The gene in question seems to provide for much finer control over the mouth and the throat, something essential for articulating the sound differences exploited by natural language. It has long been known that teaching chimpanzees to speak is a hopeless task for the simple reason that their anatomy is such that they can't make the sounds used by human speech. The genetic discovery bolsters this very clearly.
However, as is sadly a very common circumstance in science reporting, the significance of findings tends to be sensationalistically overblown, way beyond the significance that the researchers understand the study has.
Case in point: the gene is being touted as a gene for
language. On the basis of a congenital language impairment that has been recently studied, we can at least be sure that the gene is a precondition for human speech. But, a key point is overlooked: speech is only a medium for language, and not equivalent to language. Sure, speech is the primary language medium for most human beings, but the existence of Sign Languages in Deaf communities shows that speech is not a precondition for language. The dateline for the differentiation of FOXP2 puts an upper bound on the emergence of spoken language, but language still could have existed before that in a different medium. Not that I personally have any reason to believe in that, but holes in arguments are, well, holes. To know for sure that this gene is for language in general, we'd have to know whether it also affects sign language. So, until somebody can present us with a deaf person lacking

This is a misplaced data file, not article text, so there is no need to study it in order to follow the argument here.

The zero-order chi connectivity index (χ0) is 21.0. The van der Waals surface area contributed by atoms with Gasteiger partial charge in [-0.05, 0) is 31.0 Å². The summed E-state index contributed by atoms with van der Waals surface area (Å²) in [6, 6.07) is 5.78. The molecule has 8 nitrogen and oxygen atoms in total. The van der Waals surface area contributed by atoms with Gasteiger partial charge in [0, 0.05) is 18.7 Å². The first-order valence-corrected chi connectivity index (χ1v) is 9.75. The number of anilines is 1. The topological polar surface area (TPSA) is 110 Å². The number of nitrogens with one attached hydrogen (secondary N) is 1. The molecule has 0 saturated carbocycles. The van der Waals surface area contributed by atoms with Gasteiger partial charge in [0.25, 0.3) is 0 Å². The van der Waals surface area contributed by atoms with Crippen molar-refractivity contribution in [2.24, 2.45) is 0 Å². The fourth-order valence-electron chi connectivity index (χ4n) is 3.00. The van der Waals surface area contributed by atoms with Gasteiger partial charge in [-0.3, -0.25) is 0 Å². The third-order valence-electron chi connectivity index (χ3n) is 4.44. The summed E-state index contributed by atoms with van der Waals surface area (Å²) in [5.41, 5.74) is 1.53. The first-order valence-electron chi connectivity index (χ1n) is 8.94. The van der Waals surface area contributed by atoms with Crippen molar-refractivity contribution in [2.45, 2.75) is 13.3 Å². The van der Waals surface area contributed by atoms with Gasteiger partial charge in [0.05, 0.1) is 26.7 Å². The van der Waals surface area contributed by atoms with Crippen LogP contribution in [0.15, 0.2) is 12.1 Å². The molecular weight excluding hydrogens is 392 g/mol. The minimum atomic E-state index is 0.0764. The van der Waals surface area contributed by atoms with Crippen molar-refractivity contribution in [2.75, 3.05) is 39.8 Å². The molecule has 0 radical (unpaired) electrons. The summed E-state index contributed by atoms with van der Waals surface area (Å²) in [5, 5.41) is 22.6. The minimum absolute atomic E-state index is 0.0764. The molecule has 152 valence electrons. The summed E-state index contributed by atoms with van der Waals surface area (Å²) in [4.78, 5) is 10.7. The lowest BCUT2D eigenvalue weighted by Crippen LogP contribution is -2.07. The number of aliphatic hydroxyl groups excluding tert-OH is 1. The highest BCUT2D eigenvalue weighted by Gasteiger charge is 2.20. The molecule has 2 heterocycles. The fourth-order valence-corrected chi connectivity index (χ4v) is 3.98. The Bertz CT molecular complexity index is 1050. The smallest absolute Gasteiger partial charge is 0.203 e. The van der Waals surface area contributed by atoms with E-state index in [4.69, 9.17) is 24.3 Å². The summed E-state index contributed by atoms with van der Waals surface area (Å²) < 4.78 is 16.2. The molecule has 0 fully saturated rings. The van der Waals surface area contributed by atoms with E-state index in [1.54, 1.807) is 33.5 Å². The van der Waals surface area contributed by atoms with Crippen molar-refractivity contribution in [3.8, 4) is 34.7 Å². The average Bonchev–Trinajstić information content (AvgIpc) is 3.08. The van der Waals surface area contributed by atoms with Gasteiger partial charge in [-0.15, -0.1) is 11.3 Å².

one of the normal two copies of FOXP2, the question remains open.
And this leads me to my main topic for today. I have a prediction to make: over the next few weeks (and years, for that matter), we're going to see this study cited as supporting all sorts of theories it just doesn't. In particular, the supposed "innateness of human language", which according to its proponents, is supposed to somehow mean something more than the trivial, uncontroversial observation that human children learn to speak in their normal environment, while other species don't, because of genetic and enviromental differences between us and the rest
of the animal kingdom. The currently most famous exponents of these theories in the US currently are Noam Chomsky and Steven Pinker. So, we're going to start
hearing claims like the following: "Recent work in human genetics show that Chomsky's idea that human language is innate are right".
To which I offer two rebuttals. The first one, at which I already hinted above, is as follows: duh. It's hard to imagine even, say, B.F. Skinner thinking that the human capacity for language does not depend on the biological constitution of homo sapiens, which is regulated
by the genetic code. Thus, expect that this utterly uncontroversial idea (that human language depends on the genetics of homo sapiens) will in the nearby future be cited to support a very controversial body of work.
But this the least important of my rebuttals. The more important one is as follows: given the specific claims of Chomskian linguistics, this gene can't be a language gene at all. It fails completely to support the notion that language is innate. If this sounds funny, it is for a reason: in Chomskian linguistics, words like "language faculty" don't quite mean what you might think they do.